Banks and financial institutions are increasingly utilising artificial intelligence (AI) technology for a plethora of reasons, such as credit scoring to assess a borrower’s risk more accurately or for enhancing customer service with virtual assistants. But one of the most important use cases of AI is in the fight against fraud and money laundering.
Onfido’s 2022 Identify Fraud Report has identified a concerning 47 per cent increase in identity fraud since 2019, with financial services remaining one of the highest targeted sectors.
Further research from McAfee reveals cybercrime costs the global economy $600billion annually, while consulting firm Accenture forecasts cyberattacks could cost companies $5.2trillion worldwide by 2024. Global payment card fraud losses, specifically, amounted to $28.58billion in 2020, says a Nilson report.
Payments card fraud is such a concern that the UK recently implemented tighter anti-fraud checks on card payments with new Strong Customer Authentication (SCA) rules coming into force in March 2022, activated for almost all online purchases above £25 to provide a greater level of security against fraudsters.
With cybercriminals getting ever more inventive with their malicious get-rich-quick schemes, fraud prevention and detection has never been more critical.
Protecting payments and transactions with AI
By utilising sophisticated technologies and large amounts of data via AI, financial industry members can fight against fraud in innovative ways, analysing data and training algorithms to help improve their ability to recognise fraudulent activity and tackle it quickly.
According to a global survey of over 500 financial services professionals by NVIDIA, financial institutions know all too well the key role AI can play in maintaining a competitive advantage. Eighty-three per cent of respondents of its State of AI in Financial Services study indicated AI is important to their company’s future success, while a further 34 per cent of respondents believe that AI can increase their company’s annual revenue by 20 per cent or more. Fraud detection involving payments and transactions was the top AI use case across all respondents at 31 per cent, followed by conversational AI at 28 per cent and algorithmic trading at 27 per cent.
“Fraud results in significant losses to the bank and ultimately to the consumer, either indirectly through potentially increased prices for products or directly by having funds stolen from their account,” comments Kevin Levitt, director of industry business development, financial services at NVIDIA.
“Banks must stay a step ahead of the bad actors and AI is a critical tool to protect the broader financial ecosystem.”
A constant fight with fraud
Computing giant Dell Technologies agrees and suggests the cost of credit card fraud would be much higher were “payment processors not waging a constant fight against fraud using all the tools at their disposal”.
Dell’s Fighting Fraud The Smart Way – With Data Analytics and Artificial Intelligence report outlines how tools including AI and machine learning can analyse transaction data in milliseconds, weeding out the fraudulent transactions from the genuine ones.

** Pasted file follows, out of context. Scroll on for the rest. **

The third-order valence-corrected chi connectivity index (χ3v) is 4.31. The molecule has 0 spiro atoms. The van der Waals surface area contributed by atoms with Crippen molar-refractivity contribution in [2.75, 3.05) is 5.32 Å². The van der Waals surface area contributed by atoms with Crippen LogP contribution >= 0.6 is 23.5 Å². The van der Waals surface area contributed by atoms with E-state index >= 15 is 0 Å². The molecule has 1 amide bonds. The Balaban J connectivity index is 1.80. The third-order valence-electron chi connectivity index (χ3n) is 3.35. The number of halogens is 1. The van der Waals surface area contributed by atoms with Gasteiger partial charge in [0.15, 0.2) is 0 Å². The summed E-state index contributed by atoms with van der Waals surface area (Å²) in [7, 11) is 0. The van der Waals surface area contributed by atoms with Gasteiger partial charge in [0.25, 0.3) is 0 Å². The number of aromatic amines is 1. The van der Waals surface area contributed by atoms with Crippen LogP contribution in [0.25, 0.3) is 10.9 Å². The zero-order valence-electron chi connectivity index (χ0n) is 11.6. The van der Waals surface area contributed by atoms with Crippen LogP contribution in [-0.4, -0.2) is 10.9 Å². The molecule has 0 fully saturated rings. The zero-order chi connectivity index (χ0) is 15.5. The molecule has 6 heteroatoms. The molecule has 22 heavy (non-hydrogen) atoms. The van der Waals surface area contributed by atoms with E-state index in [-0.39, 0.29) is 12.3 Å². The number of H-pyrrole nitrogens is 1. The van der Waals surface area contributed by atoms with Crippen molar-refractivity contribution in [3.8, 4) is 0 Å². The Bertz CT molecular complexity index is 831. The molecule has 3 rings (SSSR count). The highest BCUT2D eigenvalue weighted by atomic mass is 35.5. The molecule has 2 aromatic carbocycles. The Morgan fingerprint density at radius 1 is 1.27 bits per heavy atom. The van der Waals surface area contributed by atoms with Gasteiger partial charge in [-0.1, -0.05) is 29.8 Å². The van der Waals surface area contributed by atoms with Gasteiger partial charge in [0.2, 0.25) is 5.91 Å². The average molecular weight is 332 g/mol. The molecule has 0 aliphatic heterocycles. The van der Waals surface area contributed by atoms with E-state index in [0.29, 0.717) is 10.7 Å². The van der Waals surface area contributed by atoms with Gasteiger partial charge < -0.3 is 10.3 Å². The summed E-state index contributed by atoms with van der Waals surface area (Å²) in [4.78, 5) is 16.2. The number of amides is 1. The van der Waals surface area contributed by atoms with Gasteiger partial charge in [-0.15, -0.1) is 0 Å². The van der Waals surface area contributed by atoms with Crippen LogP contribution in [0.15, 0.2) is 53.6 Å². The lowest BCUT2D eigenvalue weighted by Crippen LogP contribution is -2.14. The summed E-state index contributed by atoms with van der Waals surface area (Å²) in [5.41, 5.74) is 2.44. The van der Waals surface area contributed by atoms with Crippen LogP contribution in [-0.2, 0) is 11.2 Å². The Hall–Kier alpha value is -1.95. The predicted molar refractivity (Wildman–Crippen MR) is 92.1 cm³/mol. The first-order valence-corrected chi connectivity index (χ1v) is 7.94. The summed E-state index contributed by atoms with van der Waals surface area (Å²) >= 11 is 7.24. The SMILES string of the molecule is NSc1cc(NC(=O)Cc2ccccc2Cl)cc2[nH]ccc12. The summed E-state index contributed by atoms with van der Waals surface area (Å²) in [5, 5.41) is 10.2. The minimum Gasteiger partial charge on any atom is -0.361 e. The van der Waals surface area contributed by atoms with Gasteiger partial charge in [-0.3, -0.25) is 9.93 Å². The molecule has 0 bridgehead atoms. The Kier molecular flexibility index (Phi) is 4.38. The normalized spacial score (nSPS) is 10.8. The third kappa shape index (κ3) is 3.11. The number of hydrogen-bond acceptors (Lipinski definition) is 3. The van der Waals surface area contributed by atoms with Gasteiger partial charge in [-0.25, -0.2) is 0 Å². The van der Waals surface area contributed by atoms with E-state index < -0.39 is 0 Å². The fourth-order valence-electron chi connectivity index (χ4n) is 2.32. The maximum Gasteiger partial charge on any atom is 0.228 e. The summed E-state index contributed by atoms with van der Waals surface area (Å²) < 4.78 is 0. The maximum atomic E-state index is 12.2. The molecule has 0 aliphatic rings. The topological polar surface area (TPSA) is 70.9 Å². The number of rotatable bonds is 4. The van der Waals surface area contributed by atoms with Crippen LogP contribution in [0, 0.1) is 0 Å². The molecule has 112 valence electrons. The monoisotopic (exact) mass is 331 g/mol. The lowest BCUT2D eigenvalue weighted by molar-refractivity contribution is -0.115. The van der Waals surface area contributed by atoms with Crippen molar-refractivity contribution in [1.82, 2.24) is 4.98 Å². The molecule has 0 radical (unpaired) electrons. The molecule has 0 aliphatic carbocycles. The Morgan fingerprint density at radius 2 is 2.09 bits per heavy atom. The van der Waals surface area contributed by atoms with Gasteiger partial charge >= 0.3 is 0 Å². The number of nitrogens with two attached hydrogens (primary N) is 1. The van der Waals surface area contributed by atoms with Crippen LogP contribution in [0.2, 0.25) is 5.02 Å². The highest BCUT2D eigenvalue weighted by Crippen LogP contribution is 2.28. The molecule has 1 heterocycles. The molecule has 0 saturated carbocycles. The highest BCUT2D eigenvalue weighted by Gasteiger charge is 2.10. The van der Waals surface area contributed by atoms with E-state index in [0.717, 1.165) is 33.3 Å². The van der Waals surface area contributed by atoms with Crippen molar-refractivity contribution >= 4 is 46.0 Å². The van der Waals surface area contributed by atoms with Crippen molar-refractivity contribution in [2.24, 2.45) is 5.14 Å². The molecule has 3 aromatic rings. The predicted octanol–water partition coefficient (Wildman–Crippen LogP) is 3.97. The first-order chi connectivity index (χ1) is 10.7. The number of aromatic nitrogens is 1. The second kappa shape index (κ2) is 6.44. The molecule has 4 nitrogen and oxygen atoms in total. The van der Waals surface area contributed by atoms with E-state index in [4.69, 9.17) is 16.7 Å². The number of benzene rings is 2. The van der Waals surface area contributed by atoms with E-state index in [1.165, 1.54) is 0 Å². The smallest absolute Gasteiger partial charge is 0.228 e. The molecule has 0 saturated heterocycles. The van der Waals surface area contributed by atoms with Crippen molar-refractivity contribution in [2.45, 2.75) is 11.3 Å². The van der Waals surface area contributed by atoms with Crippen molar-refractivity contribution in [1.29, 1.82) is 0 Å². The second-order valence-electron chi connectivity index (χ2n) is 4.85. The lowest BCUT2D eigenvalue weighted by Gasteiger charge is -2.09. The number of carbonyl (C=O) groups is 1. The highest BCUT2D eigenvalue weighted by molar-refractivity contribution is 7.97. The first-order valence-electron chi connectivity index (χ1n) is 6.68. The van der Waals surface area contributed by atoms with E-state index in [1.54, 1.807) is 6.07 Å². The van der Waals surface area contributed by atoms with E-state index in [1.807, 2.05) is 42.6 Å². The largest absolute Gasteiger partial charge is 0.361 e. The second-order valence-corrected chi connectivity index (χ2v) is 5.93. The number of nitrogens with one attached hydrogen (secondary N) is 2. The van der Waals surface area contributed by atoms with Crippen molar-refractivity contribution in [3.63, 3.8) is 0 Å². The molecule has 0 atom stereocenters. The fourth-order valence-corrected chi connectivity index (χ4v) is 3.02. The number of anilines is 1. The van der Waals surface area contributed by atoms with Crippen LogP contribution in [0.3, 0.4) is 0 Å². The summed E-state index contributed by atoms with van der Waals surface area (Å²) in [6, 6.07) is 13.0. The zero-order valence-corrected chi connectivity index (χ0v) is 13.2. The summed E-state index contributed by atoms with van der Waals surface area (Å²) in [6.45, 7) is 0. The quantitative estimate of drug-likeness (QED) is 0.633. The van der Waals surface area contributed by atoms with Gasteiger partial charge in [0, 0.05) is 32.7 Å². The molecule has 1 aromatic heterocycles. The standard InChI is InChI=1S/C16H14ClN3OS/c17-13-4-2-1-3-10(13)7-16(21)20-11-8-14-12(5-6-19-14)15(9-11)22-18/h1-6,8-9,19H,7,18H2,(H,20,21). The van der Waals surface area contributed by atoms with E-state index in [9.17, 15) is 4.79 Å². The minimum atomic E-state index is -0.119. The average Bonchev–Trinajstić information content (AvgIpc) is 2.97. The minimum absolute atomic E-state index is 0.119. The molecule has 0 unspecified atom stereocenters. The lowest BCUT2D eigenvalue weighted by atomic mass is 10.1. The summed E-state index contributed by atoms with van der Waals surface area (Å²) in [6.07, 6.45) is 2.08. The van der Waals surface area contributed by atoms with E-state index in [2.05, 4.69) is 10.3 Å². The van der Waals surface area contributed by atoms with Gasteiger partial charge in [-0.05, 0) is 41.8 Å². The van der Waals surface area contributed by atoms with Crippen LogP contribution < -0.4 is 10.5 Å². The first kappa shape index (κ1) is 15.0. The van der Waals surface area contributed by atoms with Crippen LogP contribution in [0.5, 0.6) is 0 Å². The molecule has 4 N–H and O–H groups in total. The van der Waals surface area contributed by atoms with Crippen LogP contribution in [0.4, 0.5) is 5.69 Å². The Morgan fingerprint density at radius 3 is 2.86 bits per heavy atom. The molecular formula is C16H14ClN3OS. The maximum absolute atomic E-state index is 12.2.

These technologies that go into fraud prevention systems enable financial institutions to instantly analyse data, while continually training algorithms to help them improve their recognition of verified user biometrics and potentially fraudulent activities.
Parallel efforts are helping the industry ward off bad players on the merchant side. This results in a more “trustworthy transaction experience for legitimate cardholders and merchants and more digital barriers to stop the criminals who try to exploit vulnerabilities in the payment systems.”
Saving time and costs
Another key benefit of AI in fraud prevention is the provision of more cost-effective solutions. AI automation can free up manual resources that can be allocated elsewhere, leaving the AI models to do the intensive work of initial detection.
Programmes can also detect fraud and prevent it there and then, rather than weeks later when chargebacks occur. Customer experiences can be enhanced in this way, as well as reducing wait times for analysing fraud and allowing companies to respond to customers in a more timely manner.
AI in action
Trintech, a financial software-as-a-service (SaaS) firm and one of the world’s leading providers of financial close software, has invested heavily in artificial intelligence and automation, integrating these with Microsoft SQL Server running on Dell PowerEdge Servers. The AI-powered solution automates routine functions for its accounting and financial services customers.
“Trintech is in the process of building out machine learning and AI technologies that help improve controls in financial close processes to detect fraud and lower costs without increasing risk profile and still satisfying audits,” says Michael Ross, chief product officer at Trintech. “We believe this will be the next revolution in financial close automation.”
Trintech utilises AI to help its customers:
- Evaluate and quantify risk across various financial close processes, entities, and functions
- Automate and optimise workflows based on risk
- Leverage insights into compliance controls through data analysis
- Develop best practices for risk evaluation, controls, automation and optimisation, based on benchmarking data
- Evaluate and quantify key market trends to determine impact and drive proactive risk prevention measures
“Over the past year, Trintech has invested heavily in its Financial Controls AI capabilities to help our customers reduce financial risk from multiple angles, save time and resources, and ultimately transform their operations,” says Ross.